The Zen of Scarcity

The winner of this round of NPR’s Three Minute Fiction contest was not me. However, I loved the winning piece. It is amazing how much story you can get into 600 words. NPR also posted more of their favorites on their page. Take a look. They are really wonderful. Actually, of the ones they posted on their site Sleep Lessons was my favorite. 

Wednesday Afternoon Writers will take up the challenge again along with at least 3000 others, when the new contest starts in January.

Below is my entry. I had fun writing it. We used NPR’s prompt at Wednesday Afternoon Writers about two weeks before the contest closed.  We were to write about someone coming to town and someone leaving town. 

The Zen of Scarcity
Lyla perched on the hood of the ’55 Chevy Nomad smoking her last joint, at least in Pilar. Her eyes focused across the arroyos into the setting sun as she rubbed her knee, her ring catching on the threads of the slit running across her jeans.  The arthritis was bad today. She couldn’t keep up anymore, so it was time to go.
Lyla had a bag to sling over her shoulder and one suitcase.  It came as a surprise that she had so few possessions to pack this time.  The “zen of scarcity” was something she unconsciously embraced after inadvertently hearing a lecture while waiting in a hotel lobby a few years back. The lecturer’s words seeped into her soul. One by one she let loose of items that held her back, had no meaning. Until all that was left was a suitcase holding an extra pair of jeans, two shirts, a bible, and a bit of chattel used to complete her daily chores. The lecturer was right. It was all that she needed.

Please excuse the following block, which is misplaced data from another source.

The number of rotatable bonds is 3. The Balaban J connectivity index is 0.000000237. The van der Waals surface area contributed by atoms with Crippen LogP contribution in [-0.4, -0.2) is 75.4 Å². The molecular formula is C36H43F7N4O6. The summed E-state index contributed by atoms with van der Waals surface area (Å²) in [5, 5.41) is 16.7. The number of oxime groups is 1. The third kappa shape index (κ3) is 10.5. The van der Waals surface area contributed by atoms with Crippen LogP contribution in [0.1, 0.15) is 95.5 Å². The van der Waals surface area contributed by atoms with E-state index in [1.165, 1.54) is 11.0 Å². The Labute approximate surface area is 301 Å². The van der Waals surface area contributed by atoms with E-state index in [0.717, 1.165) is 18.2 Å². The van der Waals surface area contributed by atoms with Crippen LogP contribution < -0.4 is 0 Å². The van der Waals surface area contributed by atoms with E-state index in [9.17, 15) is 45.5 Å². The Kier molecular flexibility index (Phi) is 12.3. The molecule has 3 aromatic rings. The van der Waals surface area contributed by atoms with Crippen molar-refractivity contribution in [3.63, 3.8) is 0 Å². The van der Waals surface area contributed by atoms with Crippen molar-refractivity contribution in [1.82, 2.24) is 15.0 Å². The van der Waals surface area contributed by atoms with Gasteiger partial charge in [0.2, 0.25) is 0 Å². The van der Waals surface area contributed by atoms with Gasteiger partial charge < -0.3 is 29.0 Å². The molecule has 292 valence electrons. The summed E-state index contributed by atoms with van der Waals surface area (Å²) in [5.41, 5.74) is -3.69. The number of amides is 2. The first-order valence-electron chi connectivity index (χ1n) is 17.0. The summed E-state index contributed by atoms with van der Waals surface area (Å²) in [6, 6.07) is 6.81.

This was her gift, if you could call it that without people thinking you were crazy. Lyla absorbed information without direct focus on a subject. It worked for some things, but was a great disadvantage in others. She dropped out of school when she was twelve because they said she was retarded. Now they have prettier names, but it still means the same, stupid. She didn’t want to deal with their condescending classrooms or her father’s disappointment, so she just left.
She kept in touch with her father, the professor, for a few years. But by the time she was eighteen, she found more fulfilling companionship on the streets of small New Mexican towns and more stimulating religious experiences in the desert.
Lyla knew this assignment was coming to an end. She made the choice to leave before it was suggested to her. She was close to seventy. But it was becoming too much of a physical challenge. She could tell she was slipping.
The stars smiled down at Lyla as they always did, and she accepted their friendship. They listened to her and allowed her to make plans without interfering. She wondered if it would be the same in the city, where the stars dim to the commotion and bustle, but mostly because no one notices. 
Taking a rock from the cairn, Lyla pitched it as far into the blackness down the road as her arm could muster. She knew from experience it would take a few more tosses before her call was answered. Waiting, she returned to the stars. The air was beginning to make its way through the thinning fibers of her flannel shirt and she could feel her bones longing for warmth.
The swift reply surprised her.  A stone bounced back from the inky shadow, rolled towards her, and came to rest at her feet. This was the confirmation. Her time was up.
She moved to the back of the car. With a click, the trunk opened wide, as if to devour her. She grabbed the suitcase and bag. She almost wanted to take up the invitation, crawl in, and let the car deliver her back home. But it was too late to change plans. She could hear the beat of his heals against the asphalt coming nearer.
She walked passed him without a glance. Reaching into her front jean’s pocket, she pulled out the key and tossed it over her shoulder. As Lyla disappeared through the void, the roar of the ’55 Chevy Nomad faded into oblivion.

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